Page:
Following several years of scorching summers and water restrictions, thousands of owners could see their houses slowly deteriorate as cracks and fissures appear on every wall.
This issue originates from the foundations: in periods of drought, soils will contract, causing the house structure to move and damaging its walls. Homes build on clay-based soils are particularly vulnerable to movement.
According to French senator Nicole Bonnefoy, this phenomenon of gonflement-retrait, opposing the swelling of wet soils during wintertime to its contraction in times of drought, is likely to become commonplace in the coming years.
.@bonnefoy_n et @MichelVASPART ont rendu public leur rapport d'information sur la gestion des risques climatiques et l'évolution des régimes d'indemnisation. Ils y formulent 55 propositions pour :
? Réformer le régime #CatNat
? Accompagner les élus locaux
Explications ⤵️ pic.twitter.com/ytIUQr4B9P
— Sénat (@Senat) 15 juillet 2019
In a report to the Senate, she stated that ''four million houses have a high potential of being exposed'' to such damage.
Senator Bonnefoy wants to speed up the process of decreeing a state of natural disaster and reform the system of insurance payouts.
Between 1989 and 2018, indemnifying owners of fissured houses cost insurance around €12 billion- €2.3 billion of which resulting from the memorable 2003 European heatwave. It is estimated renovation work on houses damaged by droughts cost between €35,000 and €75,000.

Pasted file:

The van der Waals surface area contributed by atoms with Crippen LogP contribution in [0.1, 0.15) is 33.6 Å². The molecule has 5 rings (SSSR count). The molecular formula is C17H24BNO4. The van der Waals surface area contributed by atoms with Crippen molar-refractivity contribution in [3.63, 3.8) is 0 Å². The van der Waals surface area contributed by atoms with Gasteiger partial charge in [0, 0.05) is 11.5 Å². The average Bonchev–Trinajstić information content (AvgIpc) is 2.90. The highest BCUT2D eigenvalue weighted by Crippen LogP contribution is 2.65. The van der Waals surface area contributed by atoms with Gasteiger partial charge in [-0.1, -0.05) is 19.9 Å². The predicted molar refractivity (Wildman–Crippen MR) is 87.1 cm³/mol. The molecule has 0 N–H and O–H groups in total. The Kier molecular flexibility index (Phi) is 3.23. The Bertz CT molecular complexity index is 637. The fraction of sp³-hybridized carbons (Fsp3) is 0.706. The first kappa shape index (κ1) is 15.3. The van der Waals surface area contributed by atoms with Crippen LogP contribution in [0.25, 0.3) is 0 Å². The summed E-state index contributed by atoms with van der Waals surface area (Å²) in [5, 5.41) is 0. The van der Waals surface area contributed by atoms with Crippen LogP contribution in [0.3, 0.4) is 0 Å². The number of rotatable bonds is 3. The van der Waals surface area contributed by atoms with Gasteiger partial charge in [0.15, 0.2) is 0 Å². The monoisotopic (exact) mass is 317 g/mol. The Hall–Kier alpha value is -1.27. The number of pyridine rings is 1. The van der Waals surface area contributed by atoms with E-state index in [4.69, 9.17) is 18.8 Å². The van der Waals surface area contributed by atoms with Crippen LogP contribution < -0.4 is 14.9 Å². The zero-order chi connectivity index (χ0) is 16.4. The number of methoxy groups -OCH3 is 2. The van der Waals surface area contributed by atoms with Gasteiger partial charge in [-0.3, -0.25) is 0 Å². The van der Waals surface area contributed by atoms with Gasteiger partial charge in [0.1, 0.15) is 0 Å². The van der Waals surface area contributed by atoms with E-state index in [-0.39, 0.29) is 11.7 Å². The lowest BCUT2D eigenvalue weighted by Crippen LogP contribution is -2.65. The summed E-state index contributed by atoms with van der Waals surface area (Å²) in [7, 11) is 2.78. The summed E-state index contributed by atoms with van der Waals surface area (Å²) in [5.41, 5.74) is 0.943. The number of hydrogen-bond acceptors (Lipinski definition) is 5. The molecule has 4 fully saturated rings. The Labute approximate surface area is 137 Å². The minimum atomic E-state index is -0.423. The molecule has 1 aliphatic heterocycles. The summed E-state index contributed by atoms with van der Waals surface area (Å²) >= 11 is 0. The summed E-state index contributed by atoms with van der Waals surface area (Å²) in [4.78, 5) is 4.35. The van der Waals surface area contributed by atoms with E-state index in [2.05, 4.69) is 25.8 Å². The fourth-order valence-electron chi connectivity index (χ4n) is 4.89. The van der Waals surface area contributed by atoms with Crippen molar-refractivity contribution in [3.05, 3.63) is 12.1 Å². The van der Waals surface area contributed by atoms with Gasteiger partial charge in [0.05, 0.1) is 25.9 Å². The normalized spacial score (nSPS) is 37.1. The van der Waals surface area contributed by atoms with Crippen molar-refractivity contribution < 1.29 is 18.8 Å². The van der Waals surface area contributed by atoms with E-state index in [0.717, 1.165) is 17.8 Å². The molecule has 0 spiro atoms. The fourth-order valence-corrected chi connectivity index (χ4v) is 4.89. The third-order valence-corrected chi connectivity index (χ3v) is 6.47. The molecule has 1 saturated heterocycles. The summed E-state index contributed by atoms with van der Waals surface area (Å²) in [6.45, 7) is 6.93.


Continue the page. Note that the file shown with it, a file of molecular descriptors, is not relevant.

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If your house is damaged because of droughts, you are not automatically entitled to a payout – only if French authorities classify your town as being in a state of natural disaster will your insurance company consider paying compensation.
However, all French insurance claims must be made within 10 days of the damage occurring, while the certification of natural disaster often comes months later.
Homeowners are advised to make the claim at the time that the damage occurs, and take plenty of photos of the damage caused.
The insurance company will then pay out later when the certification of disaster status comes. If your town is not given this status, your company can refuse to pay in certain cases.
Associations such as Les Oubliés de la canicule, (The Forgotten Victims of Heatwaves) guide damage victims through insurance procedures which tend to be arduous. They also underline the blurry process of how official bodies determine which towns are in state of natural disaster.
Gérald Grosfilley, chairman of the association told the AFP he finds ''unacceptable'' that a town can be granted the status when another, sometimes no further than 10km away, is not.
The government recognised just under 10 percent of French towns as being in a state of natural disaster in 2018, a first for some northern departments such as Haute-Savoie.